Charles Dickens Contributions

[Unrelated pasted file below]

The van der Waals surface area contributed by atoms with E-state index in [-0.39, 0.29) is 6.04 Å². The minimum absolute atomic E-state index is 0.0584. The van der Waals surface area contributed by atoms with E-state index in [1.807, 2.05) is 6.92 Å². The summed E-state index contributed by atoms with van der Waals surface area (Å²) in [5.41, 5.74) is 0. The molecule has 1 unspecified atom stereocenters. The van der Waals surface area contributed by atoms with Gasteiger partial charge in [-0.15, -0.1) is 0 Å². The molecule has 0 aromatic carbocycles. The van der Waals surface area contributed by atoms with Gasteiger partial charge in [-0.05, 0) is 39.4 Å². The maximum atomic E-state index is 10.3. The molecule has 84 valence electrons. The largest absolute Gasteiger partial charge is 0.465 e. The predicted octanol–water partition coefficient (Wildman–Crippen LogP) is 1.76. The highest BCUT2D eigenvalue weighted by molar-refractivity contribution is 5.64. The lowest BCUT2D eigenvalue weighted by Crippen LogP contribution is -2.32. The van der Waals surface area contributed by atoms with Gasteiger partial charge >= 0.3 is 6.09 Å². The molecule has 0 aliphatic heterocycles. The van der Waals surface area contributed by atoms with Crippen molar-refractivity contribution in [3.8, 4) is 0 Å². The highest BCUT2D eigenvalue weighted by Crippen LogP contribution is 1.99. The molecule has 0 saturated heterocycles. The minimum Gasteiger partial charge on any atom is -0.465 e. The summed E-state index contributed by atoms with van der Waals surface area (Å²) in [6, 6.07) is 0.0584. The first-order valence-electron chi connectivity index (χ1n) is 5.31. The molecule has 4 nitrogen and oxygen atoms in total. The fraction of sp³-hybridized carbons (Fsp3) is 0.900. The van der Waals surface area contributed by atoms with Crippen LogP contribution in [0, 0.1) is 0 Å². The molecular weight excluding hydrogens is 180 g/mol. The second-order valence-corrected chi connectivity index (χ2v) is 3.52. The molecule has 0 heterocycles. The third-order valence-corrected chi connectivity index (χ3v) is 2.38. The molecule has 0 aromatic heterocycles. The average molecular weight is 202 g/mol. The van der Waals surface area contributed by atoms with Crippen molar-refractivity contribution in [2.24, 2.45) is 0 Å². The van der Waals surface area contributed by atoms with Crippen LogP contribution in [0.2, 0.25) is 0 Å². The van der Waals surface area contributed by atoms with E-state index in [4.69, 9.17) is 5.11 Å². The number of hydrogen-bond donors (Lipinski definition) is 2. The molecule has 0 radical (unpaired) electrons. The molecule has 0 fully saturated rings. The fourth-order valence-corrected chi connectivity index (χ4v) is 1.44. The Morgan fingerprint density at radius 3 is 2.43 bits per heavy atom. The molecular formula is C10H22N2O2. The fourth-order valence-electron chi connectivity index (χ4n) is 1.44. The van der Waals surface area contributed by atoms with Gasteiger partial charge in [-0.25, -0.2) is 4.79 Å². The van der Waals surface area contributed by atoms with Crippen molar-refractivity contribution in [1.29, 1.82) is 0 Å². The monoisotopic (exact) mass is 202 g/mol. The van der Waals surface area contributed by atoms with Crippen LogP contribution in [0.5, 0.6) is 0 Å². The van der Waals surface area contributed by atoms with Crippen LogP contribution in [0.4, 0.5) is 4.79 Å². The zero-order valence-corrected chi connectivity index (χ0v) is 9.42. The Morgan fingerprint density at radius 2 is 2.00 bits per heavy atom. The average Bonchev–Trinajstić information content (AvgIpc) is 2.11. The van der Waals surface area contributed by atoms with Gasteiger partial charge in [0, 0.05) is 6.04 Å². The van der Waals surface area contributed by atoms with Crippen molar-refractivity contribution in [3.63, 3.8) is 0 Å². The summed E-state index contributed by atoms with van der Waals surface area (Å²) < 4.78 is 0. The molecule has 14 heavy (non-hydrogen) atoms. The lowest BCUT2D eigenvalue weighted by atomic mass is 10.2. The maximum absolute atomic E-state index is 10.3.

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Charles Dickens was born on February seventh 1812. He was sent to school at the age of nine which was lucky for him, but was soon taken out because his father, John Dickens was imprisoned for bad debt. Charles’s entire family, except for Charles, was sent to Marshalsea. Charles on the other hand was sent to work at Warren’s blacking factory. During these three years he faced loneliness and despair. After these three years, he was returned back to school but these years of his life were never forgotten, and he fictionalized them in his novels David Copperfield and Great Expectations. He started his career as an author like many others did as a journalist. In 1833 he became a parliamentary journalist for The Morning Chronicle. In April 1836 he married Catherine Hogarth, and in the same month came the publication of Pickwick Papers. He spent a whole lot of time abroad, lecturing in the United States about slavery and touring Italy with his friends, Augustus Egg and Wilkie Collins. In 1870 Charles died of a stroke, leaving his final, unfinished novel, The Mystery of Edwin Drood. He is buried in Westminister Abbey London. Charles Dickens work as an author has been influenced by him having to work as a young child alone in a factory, by society’s problems, and what he has seen around him. Some of Dickens’ work is inspired by the poor conditions people, especially children living in London had to deal with. His book, A Christmas Carol, reflects this by showing all the
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